A third of the total population live in Skopje, the capital and the largest city of the Republic of Macedonia. Because of its status, the bulk of administrative, political, economic, and cultural activities of Macedonia happen here. Located alongside the biggest river in Macedonia, Vardar, the city is surrounded by several mountain ranges. There are plenty of cultural treasures : the Cathedral of St. Clement; the “kale” built in the eleventh century when Macedonia was passing into the hands of Byzantium, Bulgaria and Serbia; the fortress of Skopje; the Museum of Contemporary Art, the Mustafa Pasha mosque built in 1492; and of course, the famous bazaar. Today. the city is still deeply marked by the earthquake of 1963, which destroyed almost the entire city and many ancient monuments.

© Macedonian Ministry of Foreign Affairs

Sommerfestival von Ohrid, Welterbestadt

Situated on the shores of Lake Ohrid, the town of Ohrid is one of the oldest human settlements in Europe. Built mainly between the 7th and 19th centuries, it has the oldest Slav monastery (St Pantelejmon) and more than 800 Byzantine-style icons dating from the 11th to the end of the 14th century. After the collection at the Tretiakov Gallery in Moscow, this collection is considered to be the most important collection of icons in the world.
The region of Ohrid is on the World Heritage List of UNESCO because of the presence of numerous archaeological sites dating back to the Neolithic, Bronze and the Hellenistic periods. Moreover, the wealth of the country led Ohrid to be placed on the World Heritage List in 1979.

Picture: Ohrid lake, Trpeica beach
© Macedonian Minister of Foreign Affairs, Director of Public Diplomacy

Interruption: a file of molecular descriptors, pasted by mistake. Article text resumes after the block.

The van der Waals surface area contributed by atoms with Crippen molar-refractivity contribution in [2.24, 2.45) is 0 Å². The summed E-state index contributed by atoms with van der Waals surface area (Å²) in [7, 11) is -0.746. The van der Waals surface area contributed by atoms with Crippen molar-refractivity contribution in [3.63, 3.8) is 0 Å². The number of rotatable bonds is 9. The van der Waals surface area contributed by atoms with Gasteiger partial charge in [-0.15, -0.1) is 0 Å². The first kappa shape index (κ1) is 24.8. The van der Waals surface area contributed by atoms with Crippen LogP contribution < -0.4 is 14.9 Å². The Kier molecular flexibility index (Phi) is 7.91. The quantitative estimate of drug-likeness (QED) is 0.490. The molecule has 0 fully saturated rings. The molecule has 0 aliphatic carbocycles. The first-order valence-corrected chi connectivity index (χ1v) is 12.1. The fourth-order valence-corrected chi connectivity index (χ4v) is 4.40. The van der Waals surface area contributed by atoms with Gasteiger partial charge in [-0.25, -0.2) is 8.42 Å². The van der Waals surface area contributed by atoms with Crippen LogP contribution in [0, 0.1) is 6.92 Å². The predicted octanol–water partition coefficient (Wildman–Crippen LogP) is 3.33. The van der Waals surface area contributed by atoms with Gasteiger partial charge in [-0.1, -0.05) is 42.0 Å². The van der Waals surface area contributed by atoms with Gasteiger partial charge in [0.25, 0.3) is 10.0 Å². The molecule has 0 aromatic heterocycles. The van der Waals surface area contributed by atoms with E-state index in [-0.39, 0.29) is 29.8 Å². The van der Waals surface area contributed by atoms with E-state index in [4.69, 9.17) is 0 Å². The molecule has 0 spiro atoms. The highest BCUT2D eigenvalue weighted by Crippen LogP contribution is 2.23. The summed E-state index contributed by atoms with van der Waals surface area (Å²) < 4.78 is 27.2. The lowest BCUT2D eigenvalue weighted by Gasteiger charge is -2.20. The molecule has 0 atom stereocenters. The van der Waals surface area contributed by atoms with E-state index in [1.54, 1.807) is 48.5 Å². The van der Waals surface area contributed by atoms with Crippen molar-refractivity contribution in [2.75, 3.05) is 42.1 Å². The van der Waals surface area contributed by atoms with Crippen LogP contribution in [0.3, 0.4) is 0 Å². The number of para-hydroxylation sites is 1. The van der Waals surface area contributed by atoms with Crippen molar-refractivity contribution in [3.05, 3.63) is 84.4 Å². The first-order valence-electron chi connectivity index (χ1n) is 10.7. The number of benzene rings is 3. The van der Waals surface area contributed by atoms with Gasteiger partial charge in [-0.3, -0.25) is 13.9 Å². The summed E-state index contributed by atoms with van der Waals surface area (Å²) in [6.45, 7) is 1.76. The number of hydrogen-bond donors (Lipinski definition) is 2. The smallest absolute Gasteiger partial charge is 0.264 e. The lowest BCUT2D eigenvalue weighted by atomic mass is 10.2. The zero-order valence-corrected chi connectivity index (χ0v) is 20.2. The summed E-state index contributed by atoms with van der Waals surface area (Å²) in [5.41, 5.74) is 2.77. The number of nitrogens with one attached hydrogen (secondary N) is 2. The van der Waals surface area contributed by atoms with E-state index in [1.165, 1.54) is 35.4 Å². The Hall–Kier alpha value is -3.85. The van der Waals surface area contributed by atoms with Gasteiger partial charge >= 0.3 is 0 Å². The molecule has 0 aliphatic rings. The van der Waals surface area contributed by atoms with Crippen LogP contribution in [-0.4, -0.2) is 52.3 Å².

Born in Macedonia in 1979, Simon Trpčeski had established himself as one of the most remarkable young musicians to have emerged in recent years by his mid twenties, playing with many of the world’s great orchestras and delighting audiences world-wide. His sold-out recital at the Wigmore Hall in London prompted the Telegraph’s critic to describe Simon Trpčeski as “one of the great musicians of our day.”
Following a successful BBC Proms debut in 2004, Simon has performed extensively in the UK, including concerts with the London Symphony Orchestra, the Philharmonia Orchestra, the London Philharmonic Orchestra, the Hallé, as well as the City of Birmingham Symphony, the Royal Liverpool Philharmonic Orchestra, and the Bournemouth Symphony Orchestra. In the coming season, he will make a seventh return visit to the Wigmore Hall and will continue to give recital performances throughout UK, Europe and US. He will also return to the Philharmonia Orchestra, with whom he plays each season, and to the Royal Liverpool Philharmonic Orchestra.

All over a name…

The dispute over the official name of Macedonia dates back to 1991, when it proclaimed its independence from Yugoslavia. Greece feels that Macedonia is the birthplace and homeland of Alexander the Great. The Greek government alleges that the disputed territory was not “Macedonia” before WWII, but Vardarska. Thus, Greece considers the name Republic of Macedonia as a territorial demand on their northern province of the country. Greece also holds the position that a name change could greatly dismantle the already volatile region. 

Picture: Old Wheat Mill, village of Papradiste, Mount Babuna
© Macedonian Minister of Foreign Affairs, Director of Public Diplomacy